Sunday, June 9, 2013
We saw the new movie, "The Purge" tonight.
The movie raised great ethical, moral and social questions.
I won't spoil the ending, not even in the slightest. Promise.
The trailer and preview do a good enough job of introducing the plot:
One day out of the year, for 12 hours, all crime is legal. Especially murder.
The thesis of the future America, as portrayed in the movie, is that people need a cathartic night where they can let off some steam. Crime & unemployment, in the plot line are down, and for 364 days a year America is nearly Utopian.
The movie takes an immediate twist, as you can see in the commercials and previews, where one of the family members lets in someone who is being hunted down on the night of the Purge. The tactic here is to use the standard ethical dilemma, along the lines of if you lived in Nazi Germany and the Gestapo knocked on your door, asking if you were harboring any Jewish people... what should you do?
Bottom line though, and this is the valuable part of watching the movie: How do we manage our sinful nature?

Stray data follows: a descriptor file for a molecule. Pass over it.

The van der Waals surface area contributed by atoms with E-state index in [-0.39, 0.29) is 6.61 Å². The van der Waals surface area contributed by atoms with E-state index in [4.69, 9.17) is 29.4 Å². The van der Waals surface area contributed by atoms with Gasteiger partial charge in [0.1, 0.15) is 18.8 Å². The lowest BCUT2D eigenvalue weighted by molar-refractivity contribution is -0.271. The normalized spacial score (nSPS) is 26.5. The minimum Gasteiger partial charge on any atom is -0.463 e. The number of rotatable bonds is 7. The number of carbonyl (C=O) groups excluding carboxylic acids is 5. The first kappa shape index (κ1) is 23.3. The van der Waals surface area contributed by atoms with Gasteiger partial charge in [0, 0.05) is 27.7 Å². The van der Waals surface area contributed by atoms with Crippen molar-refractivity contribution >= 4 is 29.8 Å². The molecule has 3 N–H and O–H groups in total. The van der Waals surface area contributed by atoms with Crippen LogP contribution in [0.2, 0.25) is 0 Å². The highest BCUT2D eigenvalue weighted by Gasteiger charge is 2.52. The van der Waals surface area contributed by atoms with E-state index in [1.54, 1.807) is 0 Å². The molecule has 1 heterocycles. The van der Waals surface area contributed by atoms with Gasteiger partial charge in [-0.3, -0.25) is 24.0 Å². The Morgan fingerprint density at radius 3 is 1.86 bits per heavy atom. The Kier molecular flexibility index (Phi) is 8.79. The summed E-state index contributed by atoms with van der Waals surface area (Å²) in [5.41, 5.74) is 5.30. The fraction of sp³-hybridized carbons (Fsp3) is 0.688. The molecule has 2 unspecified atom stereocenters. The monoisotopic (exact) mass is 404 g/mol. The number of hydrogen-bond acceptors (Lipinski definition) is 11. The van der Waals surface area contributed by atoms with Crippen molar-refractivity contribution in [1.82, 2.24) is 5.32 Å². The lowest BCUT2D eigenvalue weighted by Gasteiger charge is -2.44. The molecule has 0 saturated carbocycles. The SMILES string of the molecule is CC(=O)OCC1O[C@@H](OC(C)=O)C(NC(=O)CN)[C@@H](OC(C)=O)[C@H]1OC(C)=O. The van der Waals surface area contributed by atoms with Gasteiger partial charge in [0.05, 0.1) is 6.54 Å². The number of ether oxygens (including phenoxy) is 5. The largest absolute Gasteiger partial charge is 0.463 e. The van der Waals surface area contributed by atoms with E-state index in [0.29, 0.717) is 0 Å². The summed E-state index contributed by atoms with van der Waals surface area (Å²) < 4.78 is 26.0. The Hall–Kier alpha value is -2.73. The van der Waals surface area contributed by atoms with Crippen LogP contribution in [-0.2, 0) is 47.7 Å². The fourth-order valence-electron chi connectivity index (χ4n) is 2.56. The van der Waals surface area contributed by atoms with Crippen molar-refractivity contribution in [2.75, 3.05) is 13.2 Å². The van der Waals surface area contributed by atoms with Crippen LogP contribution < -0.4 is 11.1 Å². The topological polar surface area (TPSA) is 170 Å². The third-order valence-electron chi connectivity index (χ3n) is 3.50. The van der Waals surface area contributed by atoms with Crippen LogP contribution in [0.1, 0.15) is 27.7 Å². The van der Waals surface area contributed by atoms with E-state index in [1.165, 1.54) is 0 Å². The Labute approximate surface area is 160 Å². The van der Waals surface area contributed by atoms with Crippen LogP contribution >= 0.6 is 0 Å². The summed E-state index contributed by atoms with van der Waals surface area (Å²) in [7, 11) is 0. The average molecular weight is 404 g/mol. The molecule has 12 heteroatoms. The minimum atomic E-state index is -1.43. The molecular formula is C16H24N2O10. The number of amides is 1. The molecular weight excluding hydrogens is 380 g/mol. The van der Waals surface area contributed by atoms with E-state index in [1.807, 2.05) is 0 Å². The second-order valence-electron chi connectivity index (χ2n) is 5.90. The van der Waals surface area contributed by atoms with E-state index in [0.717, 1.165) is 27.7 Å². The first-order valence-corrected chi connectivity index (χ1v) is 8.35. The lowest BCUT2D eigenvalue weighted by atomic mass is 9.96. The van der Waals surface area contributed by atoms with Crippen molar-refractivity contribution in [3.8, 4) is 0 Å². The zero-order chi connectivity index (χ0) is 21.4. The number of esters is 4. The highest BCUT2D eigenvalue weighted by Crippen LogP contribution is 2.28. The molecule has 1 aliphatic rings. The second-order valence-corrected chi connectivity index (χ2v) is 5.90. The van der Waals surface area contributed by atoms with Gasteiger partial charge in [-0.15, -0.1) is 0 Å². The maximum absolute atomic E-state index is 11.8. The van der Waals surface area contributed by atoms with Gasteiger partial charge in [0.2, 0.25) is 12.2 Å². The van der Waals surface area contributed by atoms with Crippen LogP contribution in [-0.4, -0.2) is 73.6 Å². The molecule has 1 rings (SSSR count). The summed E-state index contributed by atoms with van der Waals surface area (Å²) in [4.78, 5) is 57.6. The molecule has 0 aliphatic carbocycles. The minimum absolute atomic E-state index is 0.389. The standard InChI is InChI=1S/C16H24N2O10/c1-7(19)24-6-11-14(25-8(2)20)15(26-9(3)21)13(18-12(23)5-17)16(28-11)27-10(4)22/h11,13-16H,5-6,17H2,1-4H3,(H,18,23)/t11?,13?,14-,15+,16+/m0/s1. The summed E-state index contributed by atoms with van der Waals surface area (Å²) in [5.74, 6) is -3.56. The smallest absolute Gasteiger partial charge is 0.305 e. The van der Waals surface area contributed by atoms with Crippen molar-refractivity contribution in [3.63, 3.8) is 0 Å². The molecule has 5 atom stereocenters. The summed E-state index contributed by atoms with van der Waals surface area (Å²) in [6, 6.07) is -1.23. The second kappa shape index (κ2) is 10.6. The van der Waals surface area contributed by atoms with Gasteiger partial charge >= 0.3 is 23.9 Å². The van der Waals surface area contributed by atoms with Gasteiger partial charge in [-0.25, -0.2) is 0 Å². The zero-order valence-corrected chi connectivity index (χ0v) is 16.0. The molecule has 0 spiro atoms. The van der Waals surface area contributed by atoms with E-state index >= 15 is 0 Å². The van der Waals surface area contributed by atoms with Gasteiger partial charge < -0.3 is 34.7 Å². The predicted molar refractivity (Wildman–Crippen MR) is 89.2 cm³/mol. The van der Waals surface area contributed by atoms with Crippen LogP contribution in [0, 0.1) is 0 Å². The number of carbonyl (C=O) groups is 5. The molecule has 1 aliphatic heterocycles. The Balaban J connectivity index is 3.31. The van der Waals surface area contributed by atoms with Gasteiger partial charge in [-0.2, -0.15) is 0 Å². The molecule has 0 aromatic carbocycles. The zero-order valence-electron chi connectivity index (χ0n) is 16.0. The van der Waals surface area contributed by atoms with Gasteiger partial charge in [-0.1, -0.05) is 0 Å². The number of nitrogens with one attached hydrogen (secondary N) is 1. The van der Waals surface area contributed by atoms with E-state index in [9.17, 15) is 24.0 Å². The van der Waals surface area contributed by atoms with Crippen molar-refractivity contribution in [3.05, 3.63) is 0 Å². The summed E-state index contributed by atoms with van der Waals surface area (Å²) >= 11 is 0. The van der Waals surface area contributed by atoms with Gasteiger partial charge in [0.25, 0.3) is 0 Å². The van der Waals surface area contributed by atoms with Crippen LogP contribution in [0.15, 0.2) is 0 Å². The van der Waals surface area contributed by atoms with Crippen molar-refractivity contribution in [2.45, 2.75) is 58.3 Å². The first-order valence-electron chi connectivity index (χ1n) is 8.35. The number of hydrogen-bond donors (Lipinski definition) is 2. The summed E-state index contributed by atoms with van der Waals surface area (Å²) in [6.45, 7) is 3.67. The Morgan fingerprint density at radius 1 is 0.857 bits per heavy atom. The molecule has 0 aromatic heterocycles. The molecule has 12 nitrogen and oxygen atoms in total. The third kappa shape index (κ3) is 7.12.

Should we have a night of abandonment? Running rampant without any consequences, in this plot, supposedly curbed the worst human behaviors. The corollary truth the plot wrestles with is, does this night of "purging" our evil actions have a justification -- does it make it right to have a reckless night where everything is allowable, just because it "works" by lowering crime the rest of the year?
The plot kept my attention and it had plenty of tension. It was an easy to follow story-line and while it had some predicable parts, it was not as predicable as you might guess. Any movie that can get people thinking or asking deep questions is a step above 99.9% of the movies that aren't even worth renting from Redbox. The Purge was one of those movies that gets the wheels turning, and is worth watching...